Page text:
The court of appeals noted that the term “money demand” was not defined by the statute. It held: “Venue statutes dictating permissible counties in which to sue an administrator of an estate must be read in conjunction with Texas Estates Code provisions regarding procedures for pursuing claims against an estate.” Id. The court noted that the Texas Estates Code defines “claims” as liabilities of a decedent that survive the decedent’s death, regardless of whether the liabilities arise in contract or tort or otherwise. Id. (citing Tex. Est. Code Ann. § 22.005(1)).

The court then discussed the claims process for estate administration. In light of this framework, the court looked to the Texas Civil Practice And Remedies Code to determine the proper county in which the plaintiffs could file suit against the estate administrator for their alleged personal injury damages. The court held:

Pursuant to Section 15.031, a suit against an estate administrator, in her capacity as administrator, to establish a money demand against the estate which she represents, may be brought in the county in which the estate is being administered. A suit for personal injury damages caused by the alleged negligence of the decedent is a suit for unliquidated damages. A suit for personal injury damages against the estate administrator is a “suit to establish a money demand” because the result is that the unliquidated demand is reduced by judgment to a liquidated amount. Therefore, Appellees were entitled to file their personal injury lawsuit against McElduff, as estate administrator, in Rusk County, where Clark’s estate is being administered to establish a money demand.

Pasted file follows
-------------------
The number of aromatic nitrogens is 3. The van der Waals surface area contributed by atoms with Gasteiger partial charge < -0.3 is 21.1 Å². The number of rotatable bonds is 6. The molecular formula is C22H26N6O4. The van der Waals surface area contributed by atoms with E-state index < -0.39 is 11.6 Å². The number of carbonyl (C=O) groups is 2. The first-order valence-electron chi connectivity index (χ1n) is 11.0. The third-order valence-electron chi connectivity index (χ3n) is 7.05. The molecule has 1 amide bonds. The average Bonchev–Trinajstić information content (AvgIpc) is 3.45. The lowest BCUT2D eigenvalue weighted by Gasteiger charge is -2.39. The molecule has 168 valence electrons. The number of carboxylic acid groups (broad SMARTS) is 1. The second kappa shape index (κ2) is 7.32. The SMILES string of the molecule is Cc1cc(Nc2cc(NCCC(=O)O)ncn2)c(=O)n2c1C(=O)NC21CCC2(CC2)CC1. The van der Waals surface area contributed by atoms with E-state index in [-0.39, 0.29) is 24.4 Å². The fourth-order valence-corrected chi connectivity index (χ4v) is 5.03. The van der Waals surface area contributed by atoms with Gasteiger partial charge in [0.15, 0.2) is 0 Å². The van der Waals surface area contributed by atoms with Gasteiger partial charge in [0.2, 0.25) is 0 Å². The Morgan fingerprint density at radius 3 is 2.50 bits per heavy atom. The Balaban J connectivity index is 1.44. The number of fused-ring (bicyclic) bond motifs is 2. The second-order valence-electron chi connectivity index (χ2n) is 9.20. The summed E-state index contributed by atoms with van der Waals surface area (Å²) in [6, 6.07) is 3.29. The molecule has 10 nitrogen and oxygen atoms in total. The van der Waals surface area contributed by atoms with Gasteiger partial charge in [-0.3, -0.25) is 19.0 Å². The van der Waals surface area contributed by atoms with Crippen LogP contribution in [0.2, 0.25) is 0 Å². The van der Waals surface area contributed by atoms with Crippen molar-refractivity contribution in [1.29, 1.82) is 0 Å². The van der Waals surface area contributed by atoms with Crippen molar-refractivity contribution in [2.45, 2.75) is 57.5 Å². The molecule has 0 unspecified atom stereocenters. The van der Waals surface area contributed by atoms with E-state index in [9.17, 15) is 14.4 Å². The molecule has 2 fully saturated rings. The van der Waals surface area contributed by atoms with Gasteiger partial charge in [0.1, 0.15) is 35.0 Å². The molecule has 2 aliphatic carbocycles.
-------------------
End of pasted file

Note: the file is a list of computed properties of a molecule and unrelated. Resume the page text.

Id. (internal citations omitted).

The court noted that venue was not exclusive, and that the plaintiffs could have filed suit in the county where the accident occurred. The court also noted: “Because Appellees’ claims against the administrator and Appellants arise out of the same transaction, occurrence, or series of transactions or occurrences, venue in Rusk County is also established as to Appellants.” Id. The court affirmed the trial court’s order denying the motion to transfer venue.

Curated by Texas Bar Today. Follow us on Twitter @texasbartoday.



Read More –>